Hoe Cakes Make Me Blush

Hoe Cakes

Hoe Cakes. There’s something about that name that makes me feel uncomfortable. Like I should look over my shoulder to see if there are any ladies present before tell you what I know about them. At their most traditional Hoe Cakes are simply a minimalist’s version of unleavened cornbread made from the humblest batter (cornmeal, water, and salt). In the South you’ll find Hoe Cakes that are somewhere between pancakes and cornbread – crisp on the edge and glistening with the fat they were cooked in. The best have heft, but manage to retain a creamy interior designed to soak up whatever else is sitting on the plate.

Like I said there’s enough Southern gentleman in me to be embarrassed by the name. However, my reaction is a little too PC. Hoe Cakes aren’t saddled in the same sort of lore as say Pasta Puttanesca (if you know what I mean). Hoe Cakes get their name from the old-timey Southern practice of cooking them on the metal ends of field hoes. Or so they say.

Until recently I’d never seen them on the menu here in Los Angeles, but the nationwide fascination with all things Southern is making traditional American dishes like Hoe Cakes staples at hipster haunts all over Los Angeles.

Barrel & Ashes Hoe Cakes

The best of these places is Barrel & Ashes, a Studio City barbecue joint from chefs Michael Kahikina and Tim Hollingsworth. They’re serving Hoe Cakes that are nothing like the humble cakes Southern field workers must have made. This tarted up version (pardon the expression) is made from a sweetened cornmeal, flour and egg batter poured into a blazing hot cast iron skillet. When done right this magically forms a delicate blackened crust around the edges that somehow retains a luscious pudding-like interior. It’s brought to the table with a light swipe of maple butter, elevating this simple Southern side dish. Yes the name still makes me blush, but for all the right reasons. GREG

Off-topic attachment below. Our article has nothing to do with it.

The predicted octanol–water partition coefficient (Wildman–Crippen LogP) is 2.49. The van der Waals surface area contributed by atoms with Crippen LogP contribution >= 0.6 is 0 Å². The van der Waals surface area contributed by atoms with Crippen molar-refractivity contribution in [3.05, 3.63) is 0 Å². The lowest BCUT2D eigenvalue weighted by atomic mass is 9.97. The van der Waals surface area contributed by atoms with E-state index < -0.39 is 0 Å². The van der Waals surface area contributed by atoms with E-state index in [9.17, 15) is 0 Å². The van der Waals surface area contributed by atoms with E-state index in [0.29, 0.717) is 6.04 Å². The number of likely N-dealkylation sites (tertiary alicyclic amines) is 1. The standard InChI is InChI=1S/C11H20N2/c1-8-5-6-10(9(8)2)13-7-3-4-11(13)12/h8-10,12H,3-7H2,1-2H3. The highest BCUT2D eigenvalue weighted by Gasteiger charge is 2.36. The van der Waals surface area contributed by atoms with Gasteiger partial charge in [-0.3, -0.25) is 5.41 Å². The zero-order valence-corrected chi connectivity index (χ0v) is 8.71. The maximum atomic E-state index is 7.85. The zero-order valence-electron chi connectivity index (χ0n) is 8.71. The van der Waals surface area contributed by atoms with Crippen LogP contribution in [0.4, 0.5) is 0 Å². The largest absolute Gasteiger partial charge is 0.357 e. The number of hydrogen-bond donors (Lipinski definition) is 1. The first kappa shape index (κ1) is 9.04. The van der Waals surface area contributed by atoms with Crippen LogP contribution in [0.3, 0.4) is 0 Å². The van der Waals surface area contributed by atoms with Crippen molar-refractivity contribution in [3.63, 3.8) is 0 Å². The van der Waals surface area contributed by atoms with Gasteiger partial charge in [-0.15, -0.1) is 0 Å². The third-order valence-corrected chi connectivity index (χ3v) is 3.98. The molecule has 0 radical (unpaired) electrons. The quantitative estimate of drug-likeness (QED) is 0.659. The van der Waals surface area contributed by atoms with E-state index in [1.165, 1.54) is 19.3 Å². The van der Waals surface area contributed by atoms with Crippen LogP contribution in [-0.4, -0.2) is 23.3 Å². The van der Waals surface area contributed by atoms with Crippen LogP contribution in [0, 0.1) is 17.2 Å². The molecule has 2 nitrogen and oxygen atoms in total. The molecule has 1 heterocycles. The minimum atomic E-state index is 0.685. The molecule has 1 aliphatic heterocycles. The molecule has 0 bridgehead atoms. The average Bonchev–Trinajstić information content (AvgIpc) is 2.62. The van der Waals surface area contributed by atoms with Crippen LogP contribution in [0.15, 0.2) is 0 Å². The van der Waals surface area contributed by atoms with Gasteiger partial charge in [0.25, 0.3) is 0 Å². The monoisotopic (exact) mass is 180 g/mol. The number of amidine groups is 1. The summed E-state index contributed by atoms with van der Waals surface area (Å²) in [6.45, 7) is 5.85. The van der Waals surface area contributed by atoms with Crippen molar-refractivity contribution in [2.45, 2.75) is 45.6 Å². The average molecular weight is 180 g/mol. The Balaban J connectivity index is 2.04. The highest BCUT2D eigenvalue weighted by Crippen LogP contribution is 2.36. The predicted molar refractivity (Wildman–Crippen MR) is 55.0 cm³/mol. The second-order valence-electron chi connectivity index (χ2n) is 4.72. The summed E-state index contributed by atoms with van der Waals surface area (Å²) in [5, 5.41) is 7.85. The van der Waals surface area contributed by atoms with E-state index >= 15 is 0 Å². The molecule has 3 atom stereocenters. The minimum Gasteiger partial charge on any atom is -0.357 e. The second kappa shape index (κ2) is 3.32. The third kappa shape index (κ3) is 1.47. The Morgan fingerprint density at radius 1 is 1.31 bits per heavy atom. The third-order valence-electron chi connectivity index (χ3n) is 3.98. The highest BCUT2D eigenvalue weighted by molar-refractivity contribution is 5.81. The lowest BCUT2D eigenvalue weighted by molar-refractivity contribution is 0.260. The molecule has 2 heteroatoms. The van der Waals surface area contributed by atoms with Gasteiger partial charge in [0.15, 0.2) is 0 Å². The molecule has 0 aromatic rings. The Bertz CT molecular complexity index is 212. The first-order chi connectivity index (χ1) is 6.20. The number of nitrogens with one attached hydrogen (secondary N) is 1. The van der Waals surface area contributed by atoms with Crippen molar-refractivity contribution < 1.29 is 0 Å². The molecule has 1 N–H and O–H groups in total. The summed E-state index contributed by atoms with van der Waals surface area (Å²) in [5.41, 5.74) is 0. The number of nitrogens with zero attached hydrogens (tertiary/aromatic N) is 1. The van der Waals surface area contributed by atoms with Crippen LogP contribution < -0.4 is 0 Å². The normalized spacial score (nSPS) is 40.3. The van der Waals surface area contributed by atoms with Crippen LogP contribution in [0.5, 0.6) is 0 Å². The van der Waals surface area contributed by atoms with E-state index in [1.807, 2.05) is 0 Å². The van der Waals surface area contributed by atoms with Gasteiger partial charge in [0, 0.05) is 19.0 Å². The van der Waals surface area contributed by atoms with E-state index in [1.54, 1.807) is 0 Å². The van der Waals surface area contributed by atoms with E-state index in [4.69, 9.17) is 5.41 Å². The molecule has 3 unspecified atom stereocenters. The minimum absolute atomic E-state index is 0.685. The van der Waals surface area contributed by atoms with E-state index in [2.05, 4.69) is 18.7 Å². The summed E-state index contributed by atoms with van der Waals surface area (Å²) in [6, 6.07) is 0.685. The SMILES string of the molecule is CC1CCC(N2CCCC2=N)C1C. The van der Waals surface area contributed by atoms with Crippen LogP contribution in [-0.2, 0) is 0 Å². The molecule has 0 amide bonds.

Hoe Cakes

Barrel & Ashes Hoe Cake 

Print This Recipe Total time Yield 3–4Source Barrel & Ashes via LA TimesPublished
Hoe Cakes


  • 100 gram course-ground cornmeal
  • 108 gram all-purpose flour
  • 20 gram granulated sugar
  • 7 gram baking powder
  • 4 gram kosher salt
  • 1 egg, plus 1 egg white (lightly beaten)
  • 333 gram whole milk
  • 236 gram clarified butter
  • 1 slice unsalted butter (for greasing the skillet)
  • Maple butter (for serving)
  • Coarse sea salt (for serving)
  • 1 green onion (chopped, for serving)


Heat the oven to 450 degrees. In a large bowl, whisk together the cornmeal, flour, sugar, baking powder and salt. In a separate bowl, whisk together the eggs and milk. Fold the wet ingredients into the dry ingredients, then fold in the clarified butter. Transfer the mixture to a blender and blend to fully incorporate the ingredients.

Heat a small (5- to 6‑inch) cast iron skillet over medium-high heat until hot. Add a small pat of butter to the pan, swirling the pan until the butter is melted and bubbly. Spoon in about 3/4 cup batter, spreading the batter so it reaches the edges of the pan in an even layer.

Cook the batter in the pan until the bottom forms a crust and the batter begins to bubble around the edges, about 2 minutes. Transfer the pan to the oven and bake until the cake is almost set but jiggles slightly in the center, 2 to 3 minutes.

Return the pan to the stove-top and flip the cake over in the pan. Continue cooking over medium-high heat until the cake is set and a crust has formed on the bottom of the cake, 1 to 2 minutes. Remove from heat.

Spread 2 to 4 tablespoons maple butter over the cake, sprinkle over a little coarse sea salt and garnish with green onion. Serve immediately.